For the past decade the return of Indiana Jones to film-screens has been speculated and discussed with more religious fervour than the Holy Grail and the Ark of the Covenant combined. As time marched on though, it seemed less and less likely to ever develop past the point of fan-fiction. However, occasionally miracles happen in that little town of Hollywood, and Harrison Ford, Steven Spielberg and George Lucas all threw their battered fedoras into the ring once more to bring us the latest Dr. Jones adventure, Indiana Jones And The Kingdom Of The Crystal Skull.
A lot has changed since we last saw Indy and crew ride into the sunset at the end of The Last Crusade, most importantly the demise of the Nazi threat. This time around it’s those blasted Commies, led by a dominatrix-like Cate Blanchett, up to no good, and seeking to capture unlimited power in the form of the cheesy-looking skulls of the title. Indy, initially forced into aiding the Russians, is soon racing to beat them to the prize, aided by a mysterious young greaser of dubious lineage named Mutt (Shia LaBeouf). Along the way they are joined by friends old and new, such as Karen Allen, resurrecting her Raiders Of The Lost Ark character Marion Ravenwood, Ray Winstone as Indy’s shifty accomplice, and a loopy old professor played by John Hurt.
Now, before digging into the details I’ll answer the million dollar question. No, Kingdom Of The Crystal Skull doesn’t come within spitting distance of the level of quality accomplished by the first three series entries. It’s a reasonably competent adventure film with a few really entertaining set-pieces and enough tongue-in-cheek humour to (sort of) warrant its existence. If it were a National Treasure sequel it’d be a revelation, however as an Indy film it’s a bit disappointing.
When Indy IV clicks though, especially in the action sequences, there is a palpable sense of the classic magic that emanated from the original films. The first major scene, a Soviet-led Area 51 break-in, crackles with an excited sense of joy, as Ford swings from the rafters and engages in some nicely staged fisticuffs. As well, a jungle-set vehicle chase, while a little too heavy on CG (a major stumbling block for the film), contains more inventiveness than most of the films that the series inspired.
It’s unfortunate that the script, by David Koepp, lacks a firm grasp on how to pull all the narrative threads together. The film relies far too heavily on exposition, having Indy deliver long, tortured explanations regarding the crystal skulls, and their usage, history, etc. In previous films the artifacts were simply used as character motivation, with little information necessary. I dare anyone to try and recall anything of consequence about Temple Of Doom’s Sankara stones. The long-winded middle section of this film stifles the energy that is so vital to the enterprise.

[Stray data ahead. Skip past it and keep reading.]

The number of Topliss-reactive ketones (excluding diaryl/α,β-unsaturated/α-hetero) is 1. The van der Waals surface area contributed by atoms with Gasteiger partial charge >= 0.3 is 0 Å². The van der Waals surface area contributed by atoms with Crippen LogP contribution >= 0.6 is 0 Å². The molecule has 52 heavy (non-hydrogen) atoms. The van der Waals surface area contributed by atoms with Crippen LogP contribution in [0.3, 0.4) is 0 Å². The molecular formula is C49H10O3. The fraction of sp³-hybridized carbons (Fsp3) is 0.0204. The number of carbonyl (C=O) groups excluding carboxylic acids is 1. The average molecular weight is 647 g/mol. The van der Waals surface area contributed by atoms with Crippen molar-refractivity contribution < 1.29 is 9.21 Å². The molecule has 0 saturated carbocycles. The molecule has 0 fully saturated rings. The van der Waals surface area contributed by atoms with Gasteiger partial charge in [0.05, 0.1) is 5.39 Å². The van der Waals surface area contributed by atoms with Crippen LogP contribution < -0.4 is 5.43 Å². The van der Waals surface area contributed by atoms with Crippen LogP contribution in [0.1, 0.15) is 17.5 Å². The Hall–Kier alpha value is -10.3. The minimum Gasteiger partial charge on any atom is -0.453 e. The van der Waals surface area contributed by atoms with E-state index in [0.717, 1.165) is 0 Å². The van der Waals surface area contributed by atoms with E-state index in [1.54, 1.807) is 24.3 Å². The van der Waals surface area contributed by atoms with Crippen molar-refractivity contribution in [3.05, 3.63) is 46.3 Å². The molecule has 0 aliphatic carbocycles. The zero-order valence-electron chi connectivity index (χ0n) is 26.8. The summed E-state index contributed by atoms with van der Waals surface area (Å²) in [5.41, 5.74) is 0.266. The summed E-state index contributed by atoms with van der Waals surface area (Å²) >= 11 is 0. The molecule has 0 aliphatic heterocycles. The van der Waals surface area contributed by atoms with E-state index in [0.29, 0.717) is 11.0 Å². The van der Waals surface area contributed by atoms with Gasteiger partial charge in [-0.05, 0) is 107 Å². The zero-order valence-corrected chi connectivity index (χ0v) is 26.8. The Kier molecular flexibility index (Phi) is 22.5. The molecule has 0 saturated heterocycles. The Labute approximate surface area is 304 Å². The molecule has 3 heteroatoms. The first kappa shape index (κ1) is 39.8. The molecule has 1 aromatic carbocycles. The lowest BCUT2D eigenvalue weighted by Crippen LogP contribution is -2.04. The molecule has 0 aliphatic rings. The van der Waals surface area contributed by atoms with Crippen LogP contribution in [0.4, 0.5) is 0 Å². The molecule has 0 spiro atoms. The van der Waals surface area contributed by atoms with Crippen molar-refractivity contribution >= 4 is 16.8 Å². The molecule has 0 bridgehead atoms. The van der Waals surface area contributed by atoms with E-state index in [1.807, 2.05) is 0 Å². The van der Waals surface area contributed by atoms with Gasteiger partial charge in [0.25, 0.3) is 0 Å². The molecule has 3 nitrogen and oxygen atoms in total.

Spielberg and Lucas seem desperate to make every event in the film bigger and more cartoonish than their predecessors, which hurt the film in a number of ways. The computer-aided immensity of the environments takes away from the intimacy of the series. Whereas previous adventures were filmed in real locations, which lent an aura of believability, the backdrops here just look... Fake. Also, whose idea was it to make the creepy-crawly scene here in CG? Lucas, no doubt. Animated insects have never been less threatening. The CG gophers I can (barely) forgive, but the finale flat-out doesn't work. It's big, but lacks wonder. And why is Winstone's character suddenly struck a paraplegic???
With those complaints notes, I must admit that the actors all seem to be having fun, with Ford typically engaging, however it’s LaBeouf who gives the standout performance. He completely understands the tone of the film and matches it accordingly. Winstone, Allen and Hurt inject good humour into their underwritten parts, while Blanchett is something of a frustration. The actress is game, but she never gets an iconic villainous moment, and her come-uppance is extremely underwhelming.
As an immediate experience, Indy IV is engaging and breezy, with a light-hearted appeal that most mega-blockbusters lack. It’s only in retrospect that the numerous flaws (a few of which I mentioned) become apparent. While I don’t think the film was necessary, or enriches the series in any way, I must say that I enjoyed my time at the Kingdom Of The Crystal Skull and suspect you might as well.
3 out of 5
P.S.: I can't believe I'm saying this, but Spielberg would have been wise to look to Sylvester Stallone for inspiration. With Rocky Balboa and Rambo Stallone demonstrated how to properly deliver follow-ups to long dormant franchises. He understood that you need to strip the iconic character down to his basic essence and place him in a story that emphasizes his mythic qualities. Indy IV needed to be more intimate and scaled back and not a tired attempt at meeting the typical bloated aesthetic standards of the modern blockbuster. Judging from fan reactions to the film, this theory has serious validity...